Thanks!

wise2u
Guest
wise2u

multiple ihg cards may have looked good in the past, but with the added language of not currently having the card to get the signup bonus +$49 a year AF to keep the first card, it seems like a waste. My wife recently canceled hyatt and ihg to get the new cards and signup bonuses…and were approved for both…the IHG hotel we prefer for beach went from 35 to 40k last year, but with the 120k signup bonus, free night cert (40k) and 4th night free on award stays we wont see any negatives other than the increased AF….We started with CSR in 2017, then SW early 2018 and got the companion pass until dec 2020 with 2 cards, Got the 80k business sapphire (maybe with a 20k referral for me?) and new Hyatt this year (with 5k referral for me), followed by the IHG a few days ago….so glad we didn’t bite on the 80k offers….Those are our favorites

Allan
Guest
Allan

Right now the United card is offering only 40k which is low.

Points For Four
Guest
Points For Four

Is there a maximum number of Chase cards one can have? Currently I have CSR, CIP, Amazon, Disney, CIC, CF, and CIU. I’m 4/24 and hoping to go for the Southwest Companion Pass for 2020/21 with the Southwest Performance Business & Priority Cards, but am worried that might be too many Chase cards.

Points For Four
Guest
Points For Four

after that maybe the Hyatt card

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[…] “Must have” Chase cards […]

Josh
Guest
Josh

what is the consensus with the old hyatt card vs the new hyatt card, and if upgrading is worthwhile?

Stefan Krasowski (Rapid Travel Chai)
Guest
Stefan Krasowski (Rapid Travel Chai)

If you only care about the anniversary free night cert and won’t put spend on it, then don’t upgrade. If you care about earning Hyatt status or bonus point categories or have lots of paid Hyatt stays that you would use this cad or want to another anniversary cert for $15,000 spend, then a case for upgrade can be made. My annual interaction with Hyatt is (1) paying the card annual fee, (2) using my free anniversary night, so I’ve not upgraded.

Max
Guest
Max

“Hyatt does not impose resort or destination fees on award stays. ” Is this documented somewhere?

trackback

[…] recently posted a list of “must have” cards from Chase.  Chase has a lot of great cards but, thanks the 5/24 Rule, you can’t have them all.  In my […]

Aloha808
Guest
Aloha808

In one of your recent podcasts, one of you (I think it was Greg) mentioned your cutoff/breakpoint for putting spend on a transferable points card was 1.25 cpp. So if someone has a 2% cashback card such as the Double Cash, if they instead put that spend on a CFU/CIU they’re essentially paying 1.33 cpp for those points earned (2 cents/1.5 pts).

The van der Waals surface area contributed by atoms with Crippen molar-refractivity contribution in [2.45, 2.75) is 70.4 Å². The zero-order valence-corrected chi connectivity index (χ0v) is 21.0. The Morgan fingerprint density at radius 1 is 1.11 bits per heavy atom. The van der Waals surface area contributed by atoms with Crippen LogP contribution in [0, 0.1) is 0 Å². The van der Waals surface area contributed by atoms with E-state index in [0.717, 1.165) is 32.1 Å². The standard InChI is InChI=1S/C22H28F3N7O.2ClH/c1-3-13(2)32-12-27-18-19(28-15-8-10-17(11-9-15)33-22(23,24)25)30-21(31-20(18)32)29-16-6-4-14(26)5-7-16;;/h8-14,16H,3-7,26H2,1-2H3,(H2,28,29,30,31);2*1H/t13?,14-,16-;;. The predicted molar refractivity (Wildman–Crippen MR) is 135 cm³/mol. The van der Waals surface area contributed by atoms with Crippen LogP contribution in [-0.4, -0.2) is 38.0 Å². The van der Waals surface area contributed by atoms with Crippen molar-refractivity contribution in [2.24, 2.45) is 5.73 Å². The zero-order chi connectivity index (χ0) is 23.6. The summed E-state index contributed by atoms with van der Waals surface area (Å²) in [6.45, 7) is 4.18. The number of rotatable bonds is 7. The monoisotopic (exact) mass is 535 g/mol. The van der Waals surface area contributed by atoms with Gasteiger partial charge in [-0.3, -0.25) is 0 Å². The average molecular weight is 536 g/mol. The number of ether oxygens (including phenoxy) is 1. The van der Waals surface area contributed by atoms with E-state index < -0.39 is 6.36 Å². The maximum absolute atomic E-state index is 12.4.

Therefore, since many folks have 2% cash back cards, I wouldn’t rate the CFU/CIU as must-have cards, since they’re making people pay too much for their points. These folks are better off getting a 2% back card (or better) or a Blue Business Plus for that general spend.

Greg
Guest
Greg

Any idea what the chances are of getting all 3 chase business cards for a small sole proprietorship with excellent credit (~800)?

When I applied for a second business card with Barclays recently, they actually denied me because they felt they had extended me enough credit on my first card. I called and got approved, but it worries me with chase. I’d love to get the preferred for the signup bonus, but the other two are the ones I’d actually use. So I’m trying to decide in which order I should apply for those 3 cards.

Greg
Guest
Greg

After reading through all the comments, it definitely sounds like I should apply for the CIU last. If I don’t get it, I can just downgrade the CIP next year. The question is, should I apply for the CIP or the CIC first? The CIC is by far the most useful to me (since I already have a CSR), but I feel like I’m more likely to get approved for both cards if I apply for the CIP first. Do people ever have problems getting approved for both the CIP and a no fee ink card (assuming I wait 30+ days between applications)?

trackback

[…] to lose your ability to get those cards due to signing up for cards first from other banks.  See: “Must have” Chase cards for more […]

skdelta
Guest
skdelta

[previous comment disappeared so reposting] Is the ‘no-fee United MileagePlus card’ still available? Recently downgraded a United MP Explorer card asking for the ‘no-fee’ version, and endedup with a TravelBank card, which seems quite useless for XN and last-seat award availability. As per Chase secure message folks: “…United TravelBank® account which is the only United® card that doesn’t charge any annual fee.” Does anyone have recent datapoints about the no-fee Miles (not TravelBank) card existing and how to ask for it? Thanks!

Brad
Guest
Brad

My wife and I both have the CSP. If she downgrades to the CFU can she still transfer her URs to my account given that she no longer has an “official” UR earning card? I’m looking at our strategy going forward.
Thanks.

Nick Reyes
Editor

Yes, absolutely. The Freedom and Freedom Unlimited do in fact earn Ultimate Rewards points — it’s just that if you keep the points associated with one of those cards they can only be redeemed for cash back at a rate of $0.01. You need to first move them to a CSP / CSR / Ink Business Preferred in order to then be able to transfer to partners.

Again, yes, she can transfer her URs to one additional member of her household (you). It is totally unnecessary to have two CSPs.